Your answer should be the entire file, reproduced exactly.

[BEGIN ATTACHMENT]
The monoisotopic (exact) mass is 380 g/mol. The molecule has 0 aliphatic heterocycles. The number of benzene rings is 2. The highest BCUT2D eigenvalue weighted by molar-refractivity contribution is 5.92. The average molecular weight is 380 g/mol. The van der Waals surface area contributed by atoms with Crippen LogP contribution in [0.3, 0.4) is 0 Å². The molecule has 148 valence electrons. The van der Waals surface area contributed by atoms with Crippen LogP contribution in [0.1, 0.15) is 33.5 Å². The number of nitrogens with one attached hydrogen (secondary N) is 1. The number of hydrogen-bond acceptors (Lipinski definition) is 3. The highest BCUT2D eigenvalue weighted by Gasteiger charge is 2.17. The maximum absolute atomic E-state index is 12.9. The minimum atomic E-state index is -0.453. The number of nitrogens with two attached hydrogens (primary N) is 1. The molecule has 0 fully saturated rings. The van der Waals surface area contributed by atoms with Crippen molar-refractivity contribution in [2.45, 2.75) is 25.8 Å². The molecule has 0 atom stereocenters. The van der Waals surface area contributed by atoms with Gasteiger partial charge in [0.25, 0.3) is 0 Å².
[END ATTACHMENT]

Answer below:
The monoisotopic (exact) mass is 380 g/mol. The molecule has 0 aliphatic heterocycles. The number of benzene rings is 2. The highest BCUT2D eigenvalue weighted by molar-refractivity contribution is 5.92. The average molecular weight is 380 g/mol. The van der Waals surface area contributed by atoms with Crippen LogP contribution in [0.3, 0.4) is 0 Å². The molecule has 148 valence electrons. The van der Waals surface area contributed by atoms with Crippen LogP contribution in [0.1, 0.15) is 33.5 Å². The number of nitrogens with one attached hydrogen (secondary N) is 1. The number of hydrogen-bond acceptors (Lipinski definition) is 3. The highest BCUT2D eigenvalue weighted by Gasteiger charge is 2.17. The maximum absolute atomic E-state index is 12.9. The minimum atomic E-state index is -0.453. The number of nitrogens with two attached hydrogens (primary N) is 1. The molecule has 0 fully saturated rings. The van der Waals surface area contributed by atoms with Crippen molar-refractivity contribution in [2.45, 2.75) is 25.8 Å². The molecule has 0 atom stereocenters. The van der Waals surface area contributed by atoms with Gasteiger partial charge in [0.25, 0.3) is 0 Å².